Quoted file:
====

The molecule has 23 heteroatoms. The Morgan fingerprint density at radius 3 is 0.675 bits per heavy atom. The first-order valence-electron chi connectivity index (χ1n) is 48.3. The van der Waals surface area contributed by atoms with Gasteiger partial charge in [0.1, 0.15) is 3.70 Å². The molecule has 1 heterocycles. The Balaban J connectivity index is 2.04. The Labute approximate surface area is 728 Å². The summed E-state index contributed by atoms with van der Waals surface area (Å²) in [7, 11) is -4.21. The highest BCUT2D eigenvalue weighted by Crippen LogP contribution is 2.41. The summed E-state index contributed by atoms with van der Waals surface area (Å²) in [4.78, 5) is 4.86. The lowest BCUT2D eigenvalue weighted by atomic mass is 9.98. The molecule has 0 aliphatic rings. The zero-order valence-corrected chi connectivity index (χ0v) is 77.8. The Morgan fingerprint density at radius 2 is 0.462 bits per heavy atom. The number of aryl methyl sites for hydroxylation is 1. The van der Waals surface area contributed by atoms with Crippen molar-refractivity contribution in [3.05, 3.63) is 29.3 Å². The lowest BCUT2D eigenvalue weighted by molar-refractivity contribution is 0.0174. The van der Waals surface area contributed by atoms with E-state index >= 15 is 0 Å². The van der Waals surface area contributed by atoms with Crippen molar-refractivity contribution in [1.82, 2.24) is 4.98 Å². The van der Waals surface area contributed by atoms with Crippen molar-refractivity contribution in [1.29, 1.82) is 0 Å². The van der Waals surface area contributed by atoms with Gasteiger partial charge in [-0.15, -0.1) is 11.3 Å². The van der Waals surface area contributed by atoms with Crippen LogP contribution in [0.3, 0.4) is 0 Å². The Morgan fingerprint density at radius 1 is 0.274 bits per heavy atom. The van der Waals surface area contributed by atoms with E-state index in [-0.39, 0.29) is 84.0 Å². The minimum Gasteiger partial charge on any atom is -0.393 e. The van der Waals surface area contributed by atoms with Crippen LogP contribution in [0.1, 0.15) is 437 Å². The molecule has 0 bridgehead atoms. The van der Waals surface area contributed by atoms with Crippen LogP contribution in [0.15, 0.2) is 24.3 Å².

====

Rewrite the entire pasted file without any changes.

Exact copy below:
The molecule has 23 heteroatoms. The Morgan fingerprint density at radius 3 is 0.675 bits per heavy atom. The first-order valence-electron chi connectivity index (χ1n) is 48.3. The van der Waals surface area contributed by atoms with Gasteiger partial charge in [0.1, 0.15) is 3.70 Å². The molecule has 1 heterocycles. The Balaban J connectivity index is 2.04. The Labute approximate surface area is 728 Å². The summed E-state index contributed by atoms with van der Waals surface area (Å²) in [7, 11) is -4.21. The highest BCUT2D eigenvalue weighted by Crippen LogP contribution is 2.41. The summed E-state index contributed by atoms with van der Waals surface area (Å²) in [4.78, 5) is 4.86. The lowest BCUT2D eigenvalue weighted by atomic mass is 9.98. The molecule has 0 aliphatic rings. The zero-order valence-corrected chi connectivity index (χ0v) is 77.8. The Morgan fingerprint density at radius 2 is 0.462 bits per heavy atom. The number of aryl methyl sites for hydroxylation is 1. The van der Waals surface area contributed by atoms with Crippen molar-refractivity contribution in [3.05, 3.63) is 29.3 Å². The lowest BCUT2D eigenvalue weighted by molar-refractivity contribution is 0.0174. The van der Waals surface area contributed by atoms with E-state index >= 15 is 0 Å². The van der Waals surface area contributed by atoms with Crippen molar-refractivity contribution in [1.82, 2.24) is 4.98 Å². The van der Waals surface area contributed by atoms with Crippen molar-refractivity contribution in [1.29, 1.82) is 0 Å². The van der Waals surface area contributed by atoms with Gasteiger partial charge in [-0.15, -0.1) is 11.3 Å². The van der Waals surface area contributed by atoms with Crippen LogP contribution in [0.3, 0.4) is 0 Å². The Morgan fingerprint density at radius 1 is 0.274 bits per heavy atom. The van der Waals surface area contributed by atoms with E-state index in [-0.39, 0.29) is 84.0 Å². The minimum Gasteiger partial charge on any atom is -0.393 e. The van der Waals surface area contributed by atoms with Crippen LogP contribution in [0.1, 0.15) is 437 Å². The molecule has 0 bridgehead atoms. The van der Waals surface area contributed by atoms with Crippen LogP contribution in [0.15, 0.2) is 24.3 Å².